In the beginning of Salla Tykkä´s Power (1999) there is a short text in which the artist tells that she wanted to make a work about her mother but eventually she ended up dedicating it to her father. In the video a shirtless young woman is boxing with a big man in a boxing ring. In the description of the work, Tykkä writes: “Power is a statement against the power relations in our society but it can be seen as a symbolic battle for life and surviving through it.”

Alli Savolainen: The Smile of Mona Lisa (2001, 1’30’’)

In Alli Savolainen´s The Smile of Mona Lisa (2001) the Mediterranean sfumato finds its parallel in a Nordic summer night. The work belongs to a long tradition of works commenting on the famous renaissance painting. Done by a female artist, the work creates a special gesture otherwise in a very masculine tradition that ranges from Leonardo da Vinci to Marcel Duchamp and Man Ray.

Pekka Sassi: Line Fill 2 (2003, 3’16’’)

Pekka Sassi uses the simplest of effects and devices extremely creatively in order to explore the structural filmmaking in the digital era. Line Fill II (2003) is made by filming lines printed on A4 paper from a close distance and with a very moving camera. The soundtrack is composed out of rising and falling test tones.

Elena Näsänen: Drive (2003, 9’15’’)

Elena Näsänen´s Drive (2003) is a road movie where a woman drives a car in a snowy countryside. The film can be understood as a metaphor for a certain situation in the life of the female protagonist, who is “driven” by her power to use the car as a kind of transport device between real and imaginary events.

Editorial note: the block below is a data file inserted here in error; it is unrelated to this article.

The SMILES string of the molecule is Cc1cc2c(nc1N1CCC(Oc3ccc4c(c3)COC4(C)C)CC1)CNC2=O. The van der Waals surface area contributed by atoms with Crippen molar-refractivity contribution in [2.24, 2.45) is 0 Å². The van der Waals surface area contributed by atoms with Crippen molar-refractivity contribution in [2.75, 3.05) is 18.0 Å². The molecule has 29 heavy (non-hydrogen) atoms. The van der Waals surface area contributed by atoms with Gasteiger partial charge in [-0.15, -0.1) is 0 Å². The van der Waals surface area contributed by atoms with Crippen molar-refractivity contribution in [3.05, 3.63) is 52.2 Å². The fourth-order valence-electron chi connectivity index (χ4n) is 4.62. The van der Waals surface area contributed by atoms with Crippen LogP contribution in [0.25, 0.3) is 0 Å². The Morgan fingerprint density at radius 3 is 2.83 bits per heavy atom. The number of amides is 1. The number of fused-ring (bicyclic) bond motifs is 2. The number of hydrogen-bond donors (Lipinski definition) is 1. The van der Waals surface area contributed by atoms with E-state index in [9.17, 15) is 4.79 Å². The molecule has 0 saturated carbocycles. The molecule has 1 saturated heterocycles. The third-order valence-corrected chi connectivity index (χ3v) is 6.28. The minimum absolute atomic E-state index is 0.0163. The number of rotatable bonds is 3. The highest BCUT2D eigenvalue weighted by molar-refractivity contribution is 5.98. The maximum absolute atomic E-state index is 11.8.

Anssi Kasitonni: The Gliders (2005, 15’)

Anssi Kasitonni ´s Gliders (2005) is an experimental puppet film with a robust, yet amusing sensitivity which, among other things, refers to elements typical of Disney musicals. According to Kasitonni “it´s a narrative about a young squirrel’s growing pains in the crossfire of his parents’ expectations”. In Kasitonni´s storyline the squirrel family pretends to be endangered species of the Siberian Flying Squirrel (Pteromys volans) in order to save their home forest from destruction.

Pekka Sassi: Kolya and I (2006, 3’)

Pekka Sassi´s video Kolya and I (2006) is about the difficult relation between humans and their god. In the video “metaphysical hooligans” try to attack their creator but fail to kill him. The story of Kolya and I is continued in the more recent video Bad News from Heaven.

Mika Taanila: Optical Sound (2006, 6’)

Mika Taanila´s structural cinemascope film Optical Sound (2006) is based on the live performance of the Symphony #2 for Twelve Dot Matrix Printers by [The User] (architect Thomas McIntosh and composer Emmanuel Madan). The film brings together images taken from small surveillance cameras inserted inside the printers, ASCII files score images photocopied onto film without camera and time-lapse footage of office blocks in Helsinki. Optical Sound is critical of the superiority of contemporary technology. According to Taanila, art has more to do with misuse and visibility of technology than the current tendency of making the technology “smooth, invisible and fast” to the spectators and users.

Written by Kari Yli-Annala

Further information:
Curator Kari Yli-Annala
Curator Marita Muukkonen, FRAME Finnish Fund for Art Exchange
E-mail: kari.yliannala@kuva.fi & marita.muukkonen@frame-fund.fi
Tel. +358 (0)50 585 7504
http://www.frame-fund.fi
http://www.avanto.fi

Compiled by Kari Yli-Annala & Marita Muukkonen, Total duration: 71´